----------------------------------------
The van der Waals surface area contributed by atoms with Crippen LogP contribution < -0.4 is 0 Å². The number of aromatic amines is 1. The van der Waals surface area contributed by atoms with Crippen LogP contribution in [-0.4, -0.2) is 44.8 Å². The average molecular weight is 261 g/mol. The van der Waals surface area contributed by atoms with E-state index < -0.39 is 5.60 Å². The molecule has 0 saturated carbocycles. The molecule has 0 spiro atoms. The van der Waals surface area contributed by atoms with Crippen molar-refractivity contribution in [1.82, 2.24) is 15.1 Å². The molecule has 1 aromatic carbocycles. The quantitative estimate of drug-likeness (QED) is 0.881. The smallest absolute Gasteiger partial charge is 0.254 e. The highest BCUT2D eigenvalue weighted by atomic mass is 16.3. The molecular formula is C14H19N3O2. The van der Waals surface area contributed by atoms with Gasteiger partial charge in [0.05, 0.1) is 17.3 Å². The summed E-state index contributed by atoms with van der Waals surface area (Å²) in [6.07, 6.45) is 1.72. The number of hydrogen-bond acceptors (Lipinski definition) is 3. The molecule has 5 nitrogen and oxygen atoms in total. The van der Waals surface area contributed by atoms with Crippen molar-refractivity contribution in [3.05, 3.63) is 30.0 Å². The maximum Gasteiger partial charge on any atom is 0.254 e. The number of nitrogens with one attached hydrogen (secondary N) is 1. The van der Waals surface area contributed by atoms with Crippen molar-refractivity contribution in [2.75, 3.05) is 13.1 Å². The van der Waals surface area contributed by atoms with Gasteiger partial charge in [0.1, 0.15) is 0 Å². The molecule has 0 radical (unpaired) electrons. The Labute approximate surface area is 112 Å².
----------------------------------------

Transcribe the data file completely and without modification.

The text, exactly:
The van der Waals surface area contributed by atoms with Crippen LogP contribution < -0.4 is 0 Å². The number of aromatic amines is 1. The van der Waals surface area contributed by atoms with Crippen LogP contribution in [-0.4, -0.2) is 44.8 Å². The average molecular weight is 261 g/mol. The van der Waals surface area contributed by atoms with E-state index < -0.39 is 5.60 Å². The molecule has 0 saturated carbocycles. The molecule has 0 spiro atoms. The van der Waals surface area contributed by atoms with Crippen molar-refractivity contribution in [1.82, 2.24) is 15.1 Å². The molecule has 1 aromatic carbocycles. The quantitative estimate of drug-likeness (QED) is 0.881. The smallest absolute Gasteiger partial charge is 0.254 e. The highest BCUT2D eigenvalue weighted by atomic mass is 16.3. The molecular formula is C14H19N3O2. The van der Waals surface area contributed by atoms with Gasteiger partial charge in [0.05, 0.1) is 17.3 Å². The summed E-state index contributed by atoms with van der Waals surface area (Å²) in [6.07, 6.45) is 1.72. The number of hydrogen-bond acceptors (Lipinski definition) is 3. The molecule has 5 nitrogen and oxygen atoms in total. The van der Waals surface area contributed by atoms with Crippen molar-refractivity contribution in [3.05, 3.63) is 30.0 Å². The maximum Gasteiger partial charge on any atom is 0.254 e. The number of nitrogens with one attached hydrogen (secondary N) is 1. The van der Waals surface area contributed by atoms with Crippen molar-refractivity contribution in [2.75, 3.05) is 13.1 Å². The van der Waals surface area contributed by atoms with Gasteiger partial charge in [0.1, 0.15) is 0 Å². The molecule has 0 radical (unpaired) electrons. The Labute approximate surface area is 112 Å².